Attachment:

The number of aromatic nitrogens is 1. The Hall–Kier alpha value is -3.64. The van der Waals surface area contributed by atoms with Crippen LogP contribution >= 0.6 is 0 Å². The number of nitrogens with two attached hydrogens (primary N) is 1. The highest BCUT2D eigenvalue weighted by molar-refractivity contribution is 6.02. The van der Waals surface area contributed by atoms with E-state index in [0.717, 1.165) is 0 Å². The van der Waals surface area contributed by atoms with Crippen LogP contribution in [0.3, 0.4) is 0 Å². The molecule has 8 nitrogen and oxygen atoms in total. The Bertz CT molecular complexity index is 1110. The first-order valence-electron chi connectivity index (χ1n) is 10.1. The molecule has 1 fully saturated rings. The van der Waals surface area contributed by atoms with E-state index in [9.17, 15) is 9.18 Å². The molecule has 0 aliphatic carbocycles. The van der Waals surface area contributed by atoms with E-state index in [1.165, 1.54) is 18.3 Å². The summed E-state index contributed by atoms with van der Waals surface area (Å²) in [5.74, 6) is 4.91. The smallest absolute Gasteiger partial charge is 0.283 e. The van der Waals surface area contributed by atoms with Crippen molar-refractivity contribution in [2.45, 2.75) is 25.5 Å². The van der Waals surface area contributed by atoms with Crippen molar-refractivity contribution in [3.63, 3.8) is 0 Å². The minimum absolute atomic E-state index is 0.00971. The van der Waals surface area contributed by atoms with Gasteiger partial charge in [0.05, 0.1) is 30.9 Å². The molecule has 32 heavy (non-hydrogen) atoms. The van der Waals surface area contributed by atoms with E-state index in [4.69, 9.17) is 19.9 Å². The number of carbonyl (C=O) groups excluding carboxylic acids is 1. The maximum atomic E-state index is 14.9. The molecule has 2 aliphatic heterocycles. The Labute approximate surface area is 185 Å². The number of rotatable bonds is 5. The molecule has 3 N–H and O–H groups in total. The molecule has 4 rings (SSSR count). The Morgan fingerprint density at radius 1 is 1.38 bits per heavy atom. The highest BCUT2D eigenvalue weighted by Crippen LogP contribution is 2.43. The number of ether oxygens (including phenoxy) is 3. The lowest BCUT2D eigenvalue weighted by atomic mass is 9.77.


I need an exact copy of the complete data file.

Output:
The number of aromatic nitrogens is 1. The Hall–Kier alpha value is -3.64. The van der Waals surface area contributed by atoms with Crippen LogP contribution >= 0.6 is 0 Å². The number of nitrogens with two attached hydrogens (primary N) is 1. The highest BCUT2D eigenvalue weighted by molar-refractivity contribution is 6.02. The van der Waals surface area contributed by atoms with E-state index in [0.717, 1.165) is 0 Å². The van der Waals surface area contributed by atoms with Crippen LogP contribution in [0.3, 0.4) is 0 Å². The molecule has 8 nitrogen and oxygen atoms in total. The Bertz CT molecular complexity index is 1110. The first-order valence-electron chi connectivity index (χ1n) is 10.1. The molecule has 1 fully saturated rings. The van der Waals surface area contributed by atoms with E-state index in [9.17, 15) is 9.18 Å². The molecule has 0 aliphatic carbocycles. The van der Waals surface area contributed by atoms with E-state index in [1.165, 1.54) is 18.3 Å². The summed E-state index contributed by atoms with van der Waals surface area (Å²) in [5.74, 6) is 4.91. The smallest absolute Gasteiger partial charge is 0.283 e. The van der Waals surface area contributed by atoms with Crippen molar-refractivity contribution in [2.45, 2.75) is 25.5 Å². The van der Waals surface area contributed by atoms with Crippen molar-refractivity contribution in [3.63, 3.8) is 0 Å². The minimum absolute atomic E-state index is 0.00971. The van der Waals surface area contributed by atoms with Gasteiger partial charge in [0.05, 0.1) is 30.9 Å². The molecule has 32 heavy (non-hydrogen) atoms. The van der Waals surface area contributed by atoms with E-state index in [4.69, 9.17) is 19.9 Å². The number of carbonyl (C=O) groups excluding carboxylic acids is 1. The maximum atomic E-state index is 14.9. The molecule has 2 aliphatic heterocycles. The Labute approximate surface area is 185 Å². The number of rotatable bonds is 5. The molecule has 3 N–H and O–H groups in total. The molecule has 4 rings (SSSR count). The Morgan fingerprint density at radius 1 is 1.38 bits per heavy atom. The highest BCUT2D eigenvalue weighted by Crippen LogP contribution is 2.43. The number of ether oxygens (including phenoxy) is 3. The lowest BCUT2D eigenvalue weighted by atomic mass is 9.77.